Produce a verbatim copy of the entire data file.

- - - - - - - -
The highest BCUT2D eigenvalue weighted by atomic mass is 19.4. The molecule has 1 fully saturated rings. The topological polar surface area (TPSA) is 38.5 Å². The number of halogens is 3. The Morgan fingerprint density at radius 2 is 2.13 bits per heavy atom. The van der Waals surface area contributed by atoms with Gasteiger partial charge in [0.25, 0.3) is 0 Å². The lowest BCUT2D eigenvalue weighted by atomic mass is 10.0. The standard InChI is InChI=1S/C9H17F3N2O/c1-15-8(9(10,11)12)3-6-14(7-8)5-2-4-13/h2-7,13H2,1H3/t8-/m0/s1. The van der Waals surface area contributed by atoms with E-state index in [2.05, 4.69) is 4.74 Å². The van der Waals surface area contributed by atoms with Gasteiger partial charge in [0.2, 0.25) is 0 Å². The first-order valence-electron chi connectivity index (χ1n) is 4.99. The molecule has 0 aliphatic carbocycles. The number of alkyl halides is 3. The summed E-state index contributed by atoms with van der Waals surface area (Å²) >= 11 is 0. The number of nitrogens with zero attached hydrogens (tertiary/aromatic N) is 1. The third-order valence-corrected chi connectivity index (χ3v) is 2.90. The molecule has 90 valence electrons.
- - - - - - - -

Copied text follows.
The highest BCUT2D eigenvalue weighted by atomic mass is 19.4. The molecule has 1 fully saturated rings. The topological polar surface area (TPSA) is 38.5 Å². The number of halogens is 3. The Morgan fingerprint density at radius 2 is 2.13 bits per heavy atom. The van der Waals surface area contributed by atoms with Gasteiger partial charge in [0.25, 0.3) is 0 Å². The lowest BCUT2D eigenvalue weighted by atomic mass is 10.0. The standard InChI is InChI=1S/C9H17F3N2O/c1-15-8(9(10,11)12)3-6-14(7-8)5-2-4-13/h2-7,13H2,1H3/t8-/m0/s1. The van der Waals surface area contributed by atoms with E-state index in [2.05, 4.69) is 4.74 Å². The van der Waals surface area contributed by atoms with Gasteiger partial charge in [0.2, 0.25) is 0 Å². The first-order valence-electron chi connectivity index (χ1n) is 4.99. The molecule has 0 aliphatic carbocycles. The number of alkyl halides is 3. The summed E-state index contributed by atoms with van der Waals surface area (Å²) >= 11 is 0. The number of nitrogens with zero attached hydrogens (tertiary/aromatic N) is 1. The third-order valence-corrected chi connectivity index (χ3v) is 2.90. The molecule has 90 valence electrons.